Drones at Sea: Automated cargo ships to set sail by 2035

By 2035 the world’s cargo will be carried by 200m fully automated vessels operating entirely without an onboard human crew, according to researchers.

Carrying food and minerals, such ships will be safer, more environmentally friendly and cheaper to operate than current cargo vessels, according to members of MUNIN, a European Union-funded research project aiming to make unmanned cargo ships a reality.

“There aren’t many willing to believe it, but if the project partners succeed in overcoming the challenges we are currently working with, vessels such as this will in fact be safer than many of those on the high seas today”, said researcher Ørnulf Rødseth.

“Human error, solely or in part, is the cause of more than 75 per cent of today’s vessel accidents.”

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These ships would be operated from a central onshore control centre, with one person responsible for up to ten vessels, and would only need a 3-4Mbit broadband connection to ensure adequate communication.

The researchers say that much of the technology needed for autonomous vessels exists, but the real challenge is demonstrating their safety.

“The technology for electronic positioning, satellite communications and anti-collision measures already exists,” said Rødseth.

“Many vessels are also equipped with advanced sensor systems. It is one thing to have the technology, but quite another to bring it all together and demonstrate that it works well enough to satisfy the authorities and the industry.”

Maritime laws will need to be changed to enable unmanned vessels to be used, so a central focus will be proving the technology is at least as safe as current, manned vessels.

This is likely to involve initial voyages where the crew are onboard as a safety net but the autonomous system controls the vessel.

Most important will be the development and demonstration of a warning system to prevent ships colliding, which the researchers are confident can be achieved.

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Automated vessels do, however, create some unexpected issues that will need to be addressed.

A key concern is fuel: the heavy oil fuels used on current ships result in regular maintenance being needed, so an alternative fuel would have to be sought.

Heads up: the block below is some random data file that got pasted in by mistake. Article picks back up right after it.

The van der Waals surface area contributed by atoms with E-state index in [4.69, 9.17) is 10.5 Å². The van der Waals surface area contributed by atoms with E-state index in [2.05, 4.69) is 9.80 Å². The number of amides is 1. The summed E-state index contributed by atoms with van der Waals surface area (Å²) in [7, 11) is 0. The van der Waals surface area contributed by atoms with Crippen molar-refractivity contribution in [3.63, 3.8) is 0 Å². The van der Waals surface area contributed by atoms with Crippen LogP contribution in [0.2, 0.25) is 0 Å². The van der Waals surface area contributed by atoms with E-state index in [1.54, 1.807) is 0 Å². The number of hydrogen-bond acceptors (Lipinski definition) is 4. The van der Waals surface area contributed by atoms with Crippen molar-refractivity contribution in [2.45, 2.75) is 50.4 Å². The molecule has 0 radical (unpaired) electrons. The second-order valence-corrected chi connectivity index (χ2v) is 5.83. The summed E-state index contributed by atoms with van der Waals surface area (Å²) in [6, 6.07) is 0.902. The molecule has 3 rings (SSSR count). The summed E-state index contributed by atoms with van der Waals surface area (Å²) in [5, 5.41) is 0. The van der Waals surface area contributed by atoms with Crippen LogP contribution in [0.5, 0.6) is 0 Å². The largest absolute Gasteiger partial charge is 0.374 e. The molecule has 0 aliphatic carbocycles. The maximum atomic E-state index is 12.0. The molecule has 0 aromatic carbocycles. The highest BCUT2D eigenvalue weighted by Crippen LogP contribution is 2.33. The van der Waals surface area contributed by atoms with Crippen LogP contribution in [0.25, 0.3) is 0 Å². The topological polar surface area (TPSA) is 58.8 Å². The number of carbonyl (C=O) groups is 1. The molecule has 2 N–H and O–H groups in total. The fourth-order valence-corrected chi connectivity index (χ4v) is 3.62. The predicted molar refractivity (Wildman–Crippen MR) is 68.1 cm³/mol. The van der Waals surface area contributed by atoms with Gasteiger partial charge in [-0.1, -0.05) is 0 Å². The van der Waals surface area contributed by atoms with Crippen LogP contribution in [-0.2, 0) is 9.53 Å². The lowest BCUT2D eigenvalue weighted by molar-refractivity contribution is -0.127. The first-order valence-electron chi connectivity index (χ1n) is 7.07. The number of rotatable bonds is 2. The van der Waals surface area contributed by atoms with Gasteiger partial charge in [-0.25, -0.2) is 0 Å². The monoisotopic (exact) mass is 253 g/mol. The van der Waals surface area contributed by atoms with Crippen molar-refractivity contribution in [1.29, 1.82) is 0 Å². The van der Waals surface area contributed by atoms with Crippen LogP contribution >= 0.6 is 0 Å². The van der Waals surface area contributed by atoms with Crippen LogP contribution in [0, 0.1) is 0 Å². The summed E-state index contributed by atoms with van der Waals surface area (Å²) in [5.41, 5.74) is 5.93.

“Less expensive, liquid natural gas might be the answer here”, said Rødseth. “But this will involve designing the vessels from scratch”.

Not having humans onboard to perform maintenance will create what Rødseth describes as “our biggest challenge”, however such an issue could well be resolved with a team of maintenance bots – another technology that is seeing rapid development.

The vessels provide some clear cost savings, as they would remove the need to pay the wages of vast crews, as well as potential fuel savings. Whether the maritime industry will accept a technology that renders much of its workers unemployed, however, remains to be seen.


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Steve “Woz” Wozniak to advise hologram emoji company that he calls “groundbreaking”

Apple’s co-founder Steve “Woz” Wozniak has found himself a new gig; Woz has joined the hologram emoji company, Mojiit, as an adviser.

In his role as advisor to Mojiit, the legendary entrepreneur and engineer will help assemble a world-class engineering team in addition to bringing investors and partnerships to the newly launched startup. Wozniak will also serve as mentor to Mojiit founder, Jeremy Greene.

“I’m thrilled to join Mojiit as an advisor,” said Wozniak. “Jeremy is a natural leader, the company is groundbreaking, it’s going to change the ecommerce space, and it’s a lot of fun.”

Created in 2017, Mojiit is the latest startup technology venture from Greene. The company’s tech essentially enables users to project and share 3D hologram emojis via smartphones.

The platform turns users into emojis by scanning their face, which can then be sent to loved ones and friends. Once a Mojiit message is received, it will map the area where it is received and place the Mojiit hologram there in real time, so it works in a similar way to Pokemon Go.

“Steve is one of the best and brilliant engineers in the entire world. But outside of that, he’s a wonderful man,” said Greene. “There isn’t anyone I’d want to be in business with more than this guy. He’s a legend. Who better to learn from than the guy who created the computer?”

Image courtesy of Nichollas Harrison. Featured image courtesy of Mojiit

In addition to consumer use, businesses of all kinds can tap into hologram emojis with Mojiit’s technology.

Mojiit investors already  include NFL alum Ed Reed, and the company was able to raise a total of $1 million in its seed round of funding.

Alongside the appointment of Woz, Entourage and Ballers producer Rob Weiss recently joined the company as a creative director.

“It’s exciting to expand beyond television and film to digital platforms,” said Weiss. “Hologram technology brings incredible opportunity to entertainment and media. I’m thrilled to be leading creative at Mojiit.”